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Thursday, December 30, 2010

From Uncommon Descent: Falls da rain. People are starting to talk openly about Darwinism’s failures

30 December 2010

New Peer-Reviewed Paper Challenges Darwinian Evolution
Jonathan M

Over recent months, papers challenging key elements of Darwinian theory — the kind of papers which are supposed not to exist — have increasingly been slipping through the net and finding their way into the peer-reviewed literature. One such paper, “Is gene duplication a viable explanation for the origination of biological information and complexity?,” authored by Joseph Esfandier Hannon Bozorgmeh and published online last week in the journal, Complexity, challenges the standard gene duplication/divergence model regarding the origin of evolutionary novelty. Read more here
The basic idea is
Bozorgmehr winds up drawing similar conclusions to those drawn by Behe in his recent Quarterly Review of Biology paper: While many mutations can, at first glance, appear to have resulted in evolutionary novelty (such as in the case of antibiotic resistance), closer inspection reveals that the selected adaptations do not, in fact, result in novel genetic components. Bozorgmehr explains that "[i]n many instances...a loss of function and regulation in a harsh or unusual environment can have a beneficial outcome and thus be selected for -- bacteria tend to evolve resistance to antibiotics in such a way through mutations that would otherwise adversely affect membrane permeability," (see Delcour 2009). One example cited in the paper concerns the acquisition of organophosphorus insecticide resistance in blowflies, which is conferred by a single amino acid substitution in a carboxyl esterase. But this insecticide resistance -- though adaptively selected -- is not a case of neo-functionalization, but rather a loss in enzyme activity (Newcomb et al. 1997).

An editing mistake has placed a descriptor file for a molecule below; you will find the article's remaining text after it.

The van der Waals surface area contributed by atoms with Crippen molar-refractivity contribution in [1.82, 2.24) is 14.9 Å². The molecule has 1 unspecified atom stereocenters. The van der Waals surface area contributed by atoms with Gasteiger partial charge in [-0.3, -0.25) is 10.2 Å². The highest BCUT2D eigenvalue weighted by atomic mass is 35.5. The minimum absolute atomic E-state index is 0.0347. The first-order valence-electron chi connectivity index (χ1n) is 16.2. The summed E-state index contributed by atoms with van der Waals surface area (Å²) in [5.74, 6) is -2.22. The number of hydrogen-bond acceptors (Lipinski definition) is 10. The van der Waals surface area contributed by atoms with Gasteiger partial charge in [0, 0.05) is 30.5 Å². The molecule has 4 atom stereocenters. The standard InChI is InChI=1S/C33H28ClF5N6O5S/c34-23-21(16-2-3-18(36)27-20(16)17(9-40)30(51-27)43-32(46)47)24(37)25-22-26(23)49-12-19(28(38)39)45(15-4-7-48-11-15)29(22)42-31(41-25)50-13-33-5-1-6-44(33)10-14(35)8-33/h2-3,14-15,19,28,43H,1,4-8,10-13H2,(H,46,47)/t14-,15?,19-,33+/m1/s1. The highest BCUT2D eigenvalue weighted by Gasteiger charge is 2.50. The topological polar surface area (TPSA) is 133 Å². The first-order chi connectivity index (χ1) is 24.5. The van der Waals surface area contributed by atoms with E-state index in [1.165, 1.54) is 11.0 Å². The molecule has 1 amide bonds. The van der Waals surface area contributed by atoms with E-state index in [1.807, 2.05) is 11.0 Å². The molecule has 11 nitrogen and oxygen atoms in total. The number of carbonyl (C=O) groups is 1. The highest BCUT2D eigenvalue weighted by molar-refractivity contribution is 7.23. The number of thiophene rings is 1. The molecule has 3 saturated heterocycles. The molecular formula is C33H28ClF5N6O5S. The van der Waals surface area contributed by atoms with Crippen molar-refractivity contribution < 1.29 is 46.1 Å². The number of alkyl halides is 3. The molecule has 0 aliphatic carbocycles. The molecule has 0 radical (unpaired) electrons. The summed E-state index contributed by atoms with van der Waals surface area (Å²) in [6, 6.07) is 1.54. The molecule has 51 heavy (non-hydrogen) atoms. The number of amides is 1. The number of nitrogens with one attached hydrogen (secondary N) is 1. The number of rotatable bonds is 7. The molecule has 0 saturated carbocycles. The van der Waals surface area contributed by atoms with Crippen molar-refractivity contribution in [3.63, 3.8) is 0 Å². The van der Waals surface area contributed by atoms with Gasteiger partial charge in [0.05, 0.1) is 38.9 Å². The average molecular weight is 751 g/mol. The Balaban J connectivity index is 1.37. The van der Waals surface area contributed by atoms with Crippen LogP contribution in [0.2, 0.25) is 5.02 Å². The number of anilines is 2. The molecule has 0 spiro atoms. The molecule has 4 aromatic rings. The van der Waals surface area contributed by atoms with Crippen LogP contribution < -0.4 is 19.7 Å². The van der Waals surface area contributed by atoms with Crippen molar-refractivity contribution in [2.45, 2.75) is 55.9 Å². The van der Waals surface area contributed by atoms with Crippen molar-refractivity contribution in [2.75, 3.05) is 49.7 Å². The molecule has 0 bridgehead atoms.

(Links at destination site.)

I wonder if they’ll force this guy to recant. Maybe not. It would sound a bit tinny just now, wouldn’t it?

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